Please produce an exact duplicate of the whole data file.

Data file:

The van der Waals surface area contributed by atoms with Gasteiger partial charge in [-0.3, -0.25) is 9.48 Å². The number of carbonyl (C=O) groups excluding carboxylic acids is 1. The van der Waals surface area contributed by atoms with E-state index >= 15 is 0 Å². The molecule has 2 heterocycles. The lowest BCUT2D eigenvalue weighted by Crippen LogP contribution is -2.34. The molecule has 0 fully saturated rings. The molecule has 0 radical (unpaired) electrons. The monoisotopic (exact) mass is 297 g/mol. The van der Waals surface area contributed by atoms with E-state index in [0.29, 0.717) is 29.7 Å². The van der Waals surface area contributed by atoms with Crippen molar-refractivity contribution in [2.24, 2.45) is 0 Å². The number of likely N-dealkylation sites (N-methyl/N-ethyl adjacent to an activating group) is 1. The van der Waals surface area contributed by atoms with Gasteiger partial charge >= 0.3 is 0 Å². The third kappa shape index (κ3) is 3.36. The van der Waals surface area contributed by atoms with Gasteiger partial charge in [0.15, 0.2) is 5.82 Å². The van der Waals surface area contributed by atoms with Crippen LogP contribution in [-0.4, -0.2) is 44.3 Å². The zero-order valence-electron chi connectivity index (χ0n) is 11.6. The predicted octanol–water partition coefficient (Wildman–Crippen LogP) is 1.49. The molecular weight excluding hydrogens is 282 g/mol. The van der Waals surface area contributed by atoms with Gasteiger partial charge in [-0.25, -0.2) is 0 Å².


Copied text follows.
The van der Waals surface area contributed by atoms with Gasteiger partial charge in [-0.3, -0.25) is 9.48 Å². The number of carbonyl (C=O) groups excluding carboxylic acids is 1. The van der Waals surface area contributed by atoms with E-state index >= 15 is 0 Å². The molecule has 2 heterocycles. The lowest BCUT2D eigenvalue weighted by Crippen LogP contribution is -2.34. The molecule has 0 fully saturated rings. The molecule has 0 radical (unpaired) electrons. The monoisotopic (exact) mass is 297 g/mol. The van der Waals surface area contributed by atoms with E-state index in [0.29, 0.717) is 29.7 Å². The van der Waals surface area contributed by atoms with Crippen molar-refractivity contribution in [2.24, 2.45) is 0 Å². The number of likely N-dealkylation sites (N-methyl/N-ethyl adjacent to an activating group) is 1. The van der Waals surface area contributed by atoms with Gasteiger partial charge >= 0.3 is 0 Å². The third kappa shape index (κ3) is 3.36. The van der Waals surface area contributed by atoms with Gasteiger partial charge in [0.15, 0.2) is 5.82 Å². The van der Waals surface area contributed by atoms with Crippen LogP contribution in [-0.4, -0.2) is 44.3 Å². The zero-order valence-electron chi connectivity index (χ0n) is 11.6. The predicted octanol–water partition coefficient (Wildman–Crippen LogP) is 1.49. The molecular weight excluding hydrogens is 282 g/mol. The van der Waals surface area contributed by atoms with Gasteiger partial charge in [-0.25, -0.2) is 0 Å².